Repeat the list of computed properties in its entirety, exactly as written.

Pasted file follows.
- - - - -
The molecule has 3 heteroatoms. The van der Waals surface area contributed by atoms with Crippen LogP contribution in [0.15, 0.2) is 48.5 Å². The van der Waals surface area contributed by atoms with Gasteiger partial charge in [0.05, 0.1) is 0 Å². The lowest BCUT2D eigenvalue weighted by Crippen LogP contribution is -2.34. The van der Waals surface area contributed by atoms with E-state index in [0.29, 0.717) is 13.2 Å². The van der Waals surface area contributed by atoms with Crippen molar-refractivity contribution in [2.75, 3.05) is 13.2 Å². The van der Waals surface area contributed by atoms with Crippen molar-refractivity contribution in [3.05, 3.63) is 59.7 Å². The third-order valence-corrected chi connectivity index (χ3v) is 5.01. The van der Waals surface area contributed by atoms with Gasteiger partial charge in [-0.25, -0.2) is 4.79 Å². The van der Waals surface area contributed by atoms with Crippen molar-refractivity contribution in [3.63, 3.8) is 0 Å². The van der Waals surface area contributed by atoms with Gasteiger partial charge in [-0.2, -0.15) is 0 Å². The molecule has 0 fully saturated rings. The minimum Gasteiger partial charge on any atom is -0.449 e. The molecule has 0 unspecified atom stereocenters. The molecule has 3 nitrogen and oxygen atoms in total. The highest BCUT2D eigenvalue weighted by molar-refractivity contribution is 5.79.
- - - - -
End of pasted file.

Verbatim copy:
The molecule has 3 heteroatoms. The van der Waals surface area contributed by atoms with Crippen LogP contribution in [0.15, 0.2) is 48.5 Å². The van der Waals surface area contributed by atoms with Gasteiger partial charge in [0.05, 0.1) is 0 Å². The lowest BCUT2D eigenvalue weighted by Crippen LogP contribution is -2.34. The van der Waals surface area contributed by atoms with E-state index in [0.29, 0.717) is 13.2 Å². The van der Waals surface area contributed by atoms with Crippen molar-refractivity contribution in [2.75, 3.05) is 13.2 Å². The van der Waals surface area contributed by atoms with Crippen molar-refractivity contribution in [3.05, 3.63) is 59.7 Å². The third-order valence-corrected chi connectivity index (χ3v) is 5.01. The van der Waals surface area contributed by atoms with Gasteiger partial charge in [-0.25, -0.2) is 4.79 Å². The van der Waals surface area contributed by atoms with Crippen molar-refractivity contribution in [3.63, 3.8) is 0 Å². The van der Waals surface area contributed by atoms with Gasteiger partial charge in [-0.2, -0.15) is 0 Å². The molecule has 0 fully saturated rings. The minimum Gasteiger partial charge on any atom is -0.449 e. The molecule has 0 unspecified atom stereocenters. The molecule has 3 nitrogen and oxygen atoms in total. The highest BCUT2D eigenvalue weighted by molar-refractivity contribution is 5.79.